by Tom Taulli | July 9, 2012 1:40 pm
On the first day of the Europe ‘s mega air show, Boeing (NYSE:BA) got some nice news. It announced a $7.2 billion order for its 737 Max airliner from Air Lease Corp. (NYSE:AL). It also looks like Boeing will snag another deal with a major lease operator.
Yet investors aren’t impressed. The shares are up only about 0.5% in midday trading. In fact, the gain for the year is just under 1%.
So might it be a good time to pick up some shares and get an attractive valuation? To decide, let’s take a look at the pros and cons:
Global Powerhouse. Of course, Boeing is a long-time developer of commercial aircraft. Besides this, the company provides aviation support services, such as upgrades, training and technical advice.
Boeing also has a large defense business in the development of fighters, bombers and unmanned aircraft. It even develops missile defense systems, space and intelligence infrastructure and satellite launch vehicles.
Financial Strength. While Boeing carries $12 billion in debt, it’s still highly liquid. The company has about $10.5 billion in the bank and generates strong cash flows, which came to $4 billion last year. Boeing also pays a decent dividend, currently about 2.4%.
Secular Trends. The prospects for commercial aviation look promising. According to Boeing’s own research, the long-term growth in passenger traffic is about 5% per year. The same goes for air cargo.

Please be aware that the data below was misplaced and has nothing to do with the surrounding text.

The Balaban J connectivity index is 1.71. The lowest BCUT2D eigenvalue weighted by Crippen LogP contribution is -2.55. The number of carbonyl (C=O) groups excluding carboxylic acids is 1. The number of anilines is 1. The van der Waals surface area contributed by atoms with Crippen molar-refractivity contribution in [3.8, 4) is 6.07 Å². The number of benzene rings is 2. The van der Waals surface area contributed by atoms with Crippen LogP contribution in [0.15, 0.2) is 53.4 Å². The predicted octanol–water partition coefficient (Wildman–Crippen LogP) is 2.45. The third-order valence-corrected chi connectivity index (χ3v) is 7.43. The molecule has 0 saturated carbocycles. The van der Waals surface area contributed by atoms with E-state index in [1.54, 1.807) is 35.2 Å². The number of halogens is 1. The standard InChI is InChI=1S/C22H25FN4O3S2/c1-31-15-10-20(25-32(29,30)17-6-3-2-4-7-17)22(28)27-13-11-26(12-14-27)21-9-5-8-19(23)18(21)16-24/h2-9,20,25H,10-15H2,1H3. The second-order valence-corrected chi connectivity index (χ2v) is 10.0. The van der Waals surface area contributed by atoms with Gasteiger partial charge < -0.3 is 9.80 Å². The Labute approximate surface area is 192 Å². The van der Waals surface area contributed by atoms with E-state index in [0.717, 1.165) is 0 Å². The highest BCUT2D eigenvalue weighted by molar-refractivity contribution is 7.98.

Based on this, Boeing predicts that there will be demand for 34,000 new planes, with a total value of $4.5 trillion (over the next 20 years). The main factors include the growth in emerging markets and the natural replacement cycle for older planes.
Competition. Boeing’s main rival is the Airbus unit of Europe’s EADS (PINK:EADSY), which is certainly a tough rival. But it also faces other threats from smaller players like Bombardier and COMAC, which is based in China.
Defense Industry. Roughly half of Boeing’s revenues come from this business. And yes, this is a big issue. It seems inevitable that the U.S. government will cut back on the defense budget. As a result, Boeing will need to fight hard to get contracts against competitors like Northrop Grumman (NYSE:NOC), Lockheed Martin (NYSE:LMT) and General Dynamics (NYSE:GD).
Macro Situation. More and more, it looks like the global economy is slowing down. It probably won’t mean a plunge in orders for Boeing since its customers tend to focus on the long haul. But there could still be some pushback on the size of contracts.
Boeing will certainly be a major beneficiary of the steady growth in the aviation sector. True, the company has stumbled — such as with the repeatedly delayed Dreamliner — but it’s still focused on innovation and quality.
But the big problem is the defense business, which is likely to come under strong pressure. So much so, that it’ll dilute the positives from the aviation segment.
So, in light of this — and given the impact of a possible global slowdown — the cons outweigh the pros on the stock.
Tom Taulli runs the InvestorPlace blog IPO Playbook, a site dedicated to the hottest news and rumors about initial public offerings. He is also the author of the upcoming book How to Create the Next Facebook: Seeing Your Startup Through, from Idea to IPO. Follow him on Twitter at @ttaulli or reach him via email. As of this writing, he did not own a position in any of the aforementioned securities.
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